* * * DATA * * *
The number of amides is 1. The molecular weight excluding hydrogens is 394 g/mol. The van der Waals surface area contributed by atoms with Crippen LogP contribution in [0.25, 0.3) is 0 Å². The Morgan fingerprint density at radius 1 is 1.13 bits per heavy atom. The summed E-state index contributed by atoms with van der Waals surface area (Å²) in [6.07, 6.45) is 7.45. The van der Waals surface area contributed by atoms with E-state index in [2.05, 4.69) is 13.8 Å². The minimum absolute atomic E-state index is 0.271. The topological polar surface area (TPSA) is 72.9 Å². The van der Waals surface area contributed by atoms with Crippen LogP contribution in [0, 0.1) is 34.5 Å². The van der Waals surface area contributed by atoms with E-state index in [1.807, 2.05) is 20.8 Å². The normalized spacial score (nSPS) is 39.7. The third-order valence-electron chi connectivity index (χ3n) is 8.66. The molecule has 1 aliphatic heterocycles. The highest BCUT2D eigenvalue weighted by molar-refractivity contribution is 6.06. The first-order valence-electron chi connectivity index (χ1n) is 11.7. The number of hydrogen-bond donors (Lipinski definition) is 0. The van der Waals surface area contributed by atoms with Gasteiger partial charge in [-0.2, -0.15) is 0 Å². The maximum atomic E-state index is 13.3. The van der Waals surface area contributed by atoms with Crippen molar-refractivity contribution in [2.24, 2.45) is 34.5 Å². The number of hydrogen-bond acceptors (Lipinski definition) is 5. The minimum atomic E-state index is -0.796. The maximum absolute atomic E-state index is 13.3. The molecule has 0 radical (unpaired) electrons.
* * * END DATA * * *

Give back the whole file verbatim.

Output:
The number of amides is 1. The molecular weight excluding hydrogens is 394 g/mol. The van der Waals surface area contributed by atoms with Crippen LogP contribution in [0.25, 0.3) is 0 Å². The Morgan fingerprint density at radius 1 is 1.13 bits per heavy atom. The summed E-state index contributed by atoms with van der Waals surface area (Å²) in [6.07, 6.45) is 7.45. The van der Waals surface area contributed by atoms with E-state index in [2.05, 4.69) is 13.8 Å². The minimum absolute atomic E-state index is 0.271. The topological polar surface area (TPSA) is 72.9 Å². The van der Waals surface area contributed by atoms with Crippen LogP contribution in [0, 0.1) is 34.5 Å². The van der Waals surface area contributed by atoms with E-state index in [1.807, 2.05) is 20.8 Å². The normalized spacial score (nSPS) is 39.7. The third-order valence-electron chi connectivity index (χ3n) is 8.66. The molecule has 1 aliphatic heterocycles. The highest BCUT2D eigenvalue weighted by molar-refractivity contribution is 6.06. The first-order valence-electron chi connectivity index (χ1n) is 11.7. The number of hydrogen-bond donors (Lipinski definition) is 0. The van der Waals surface area contributed by atoms with Gasteiger partial charge in [-0.2, -0.15) is 0 Å². The maximum atomic E-state index is 13.3. The van der Waals surface area contributed by atoms with Crippen molar-refractivity contribution in [2.24, 2.45) is 34.5 Å². The number of hydrogen-bond acceptors (Lipinski definition) is 5. The minimum atomic E-state index is -0.796. The maximum absolute atomic E-state index is 13.3. The molecule has 0 radical (unpaired) electrons.